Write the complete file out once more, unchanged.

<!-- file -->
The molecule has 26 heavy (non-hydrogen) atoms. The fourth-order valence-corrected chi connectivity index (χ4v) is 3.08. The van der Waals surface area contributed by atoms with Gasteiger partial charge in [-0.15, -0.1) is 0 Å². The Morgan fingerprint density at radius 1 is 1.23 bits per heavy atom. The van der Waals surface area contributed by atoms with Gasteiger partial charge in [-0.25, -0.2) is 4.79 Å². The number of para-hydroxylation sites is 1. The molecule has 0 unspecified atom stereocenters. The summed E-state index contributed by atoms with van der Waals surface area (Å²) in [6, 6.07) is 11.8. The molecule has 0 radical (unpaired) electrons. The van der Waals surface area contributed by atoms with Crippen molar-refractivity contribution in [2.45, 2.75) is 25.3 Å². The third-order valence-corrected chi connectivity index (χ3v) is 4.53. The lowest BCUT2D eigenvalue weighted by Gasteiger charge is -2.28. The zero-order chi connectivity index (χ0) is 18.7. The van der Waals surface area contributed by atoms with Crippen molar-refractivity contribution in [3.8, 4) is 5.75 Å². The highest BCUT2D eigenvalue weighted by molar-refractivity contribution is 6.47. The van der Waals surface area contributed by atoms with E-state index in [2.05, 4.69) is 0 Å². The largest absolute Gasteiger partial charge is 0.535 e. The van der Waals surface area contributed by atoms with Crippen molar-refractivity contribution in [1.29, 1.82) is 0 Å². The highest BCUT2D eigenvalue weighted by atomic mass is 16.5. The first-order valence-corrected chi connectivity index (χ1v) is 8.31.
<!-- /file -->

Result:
The molecule has 26 heavy (non-hydrogen) atoms. The fourth-order valence-corrected chi connectivity index (χ4v) is 3.08. The van der Waals surface area contributed by atoms with Gasteiger partial charge in [-0.15, -0.1) is 0 Å². The Morgan fingerprint density at radius 1 is 1.23 bits per heavy atom. The van der Waals surface area contributed by atoms with Gasteiger partial charge in [-0.25, -0.2) is 4.79 Å². The number of para-hydroxylation sites is 1. The molecule has 0 unspecified atom stereocenters. The summed E-state index contributed by atoms with van der Waals surface area (Å²) in [6, 6.07) is 11.8. The molecule has 0 radical (unpaired) electrons. The van der Waals surface area contributed by atoms with Crippen molar-refractivity contribution in [2.45, 2.75) is 25.3 Å². The third-order valence-corrected chi connectivity index (χ3v) is 4.53. The lowest BCUT2D eigenvalue weighted by Gasteiger charge is -2.28. The zero-order chi connectivity index (χ0) is 18.7. The van der Waals surface area contributed by atoms with Crippen molar-refractivity contribution in [3.8, 4) is 5.75 Å². The highest BCUT2D eigenvalue weighted by molar-refractivity contribution is 6.47. The van der Waals surface area contributed by atoms with E-state index in [2.05, 4.69) is 0 Å². The largest absolute Gasteiger partial charge is 0.535 e. The van der Waals surface area contributed by atoms with Crippen molar-refractivity contribution in [1.29, 1.82) is 0 Å². The highest BCUT2D eigenvalue weighted by atomic mass is 16.5. The first-order valence-corrected chi connectivity index (χ1v) is 8.31.